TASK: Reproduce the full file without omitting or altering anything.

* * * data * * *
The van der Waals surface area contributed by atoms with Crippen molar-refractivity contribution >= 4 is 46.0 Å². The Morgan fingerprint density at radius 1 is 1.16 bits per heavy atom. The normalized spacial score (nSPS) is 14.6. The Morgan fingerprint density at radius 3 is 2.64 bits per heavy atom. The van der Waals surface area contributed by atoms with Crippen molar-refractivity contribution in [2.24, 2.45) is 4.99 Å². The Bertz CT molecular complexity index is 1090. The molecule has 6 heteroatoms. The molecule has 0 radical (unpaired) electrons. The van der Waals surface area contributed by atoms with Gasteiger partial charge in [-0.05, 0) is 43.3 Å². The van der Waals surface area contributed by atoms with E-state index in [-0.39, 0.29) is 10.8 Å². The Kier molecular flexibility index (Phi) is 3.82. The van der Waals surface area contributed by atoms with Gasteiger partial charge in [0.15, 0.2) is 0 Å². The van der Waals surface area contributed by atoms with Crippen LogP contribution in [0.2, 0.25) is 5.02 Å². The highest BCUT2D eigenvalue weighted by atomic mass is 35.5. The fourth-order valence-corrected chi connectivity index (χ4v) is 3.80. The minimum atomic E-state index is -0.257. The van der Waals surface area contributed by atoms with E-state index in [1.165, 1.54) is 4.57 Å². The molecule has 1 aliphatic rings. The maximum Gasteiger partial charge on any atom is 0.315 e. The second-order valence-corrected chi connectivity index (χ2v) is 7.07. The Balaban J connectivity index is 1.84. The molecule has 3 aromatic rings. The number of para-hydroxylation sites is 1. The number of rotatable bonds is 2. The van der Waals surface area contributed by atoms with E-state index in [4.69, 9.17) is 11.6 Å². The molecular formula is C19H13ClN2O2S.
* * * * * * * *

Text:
The van der Waals surface area contributed by atoms with Crippen molar-refractivity contribution >= 4 is 46.0 Å². The Morgan fingerprint density at radius 1 is 1.16 bits per heavy atom. The normalized spacial score (nSPS) is 14.6. The Morgan fingerprint density at radius 3 is 2.64 bits per heavy atom. The van der Waals surface area contributed by atoms with Crippen molar-refractivity contribution in [2.24, 2.45) is 4.99 Å². The Bertz CT molecular complexity index is 1090. The molecule has 6 heteroatoms. The molecule has 0 radical (unpaired) electrons. The van der Waals surface area contributed by atoms with Gasteiger partial charge in [-0.05, 0) is 43.3 Å². The van der Waals surface area contributed by atoms with E-state index in [-0.39, 0.29) is 10.8 Å². The Kier molecular flexibility index (Phi) is 3.82. The van der Waals surface area contributed by atoms with Gasteiger partial charge in [0.15, 0.2) is 0 Å². The van der Waals surface area contributed by atoms with Crippen LogP contribution in [0.2, 0.25) is 5.02 Å². The highest BCUT2D eigenvalue weighted by atomic mass is 35.5. The fourth-order valence-corrected chi connectivity index (χ4v) is 3.80. The minimum atomic E-state index is -0.257. The van der Waals surface area contributed by atoms with E-state index in [1.165, 1.54) is 4.57 Å². The molecule has 1 aliphatic rings. The maximum Gasteiger partial charge on any atom is 0.315 e. The second-order valence-corrected chi connectivity index (χ2v) is 7.07. The Balaban J connectivity index is 1.84. The molecule has 3 aromatic rings. The number of para-hydroxylation sites is 1. The number of rotatable bonds is 2. The van der Waals surface area contributed by atoms with E-state index in [4.69, 9.17) is 11.6 Å². The molecular formula is C19H13ClN2O2S.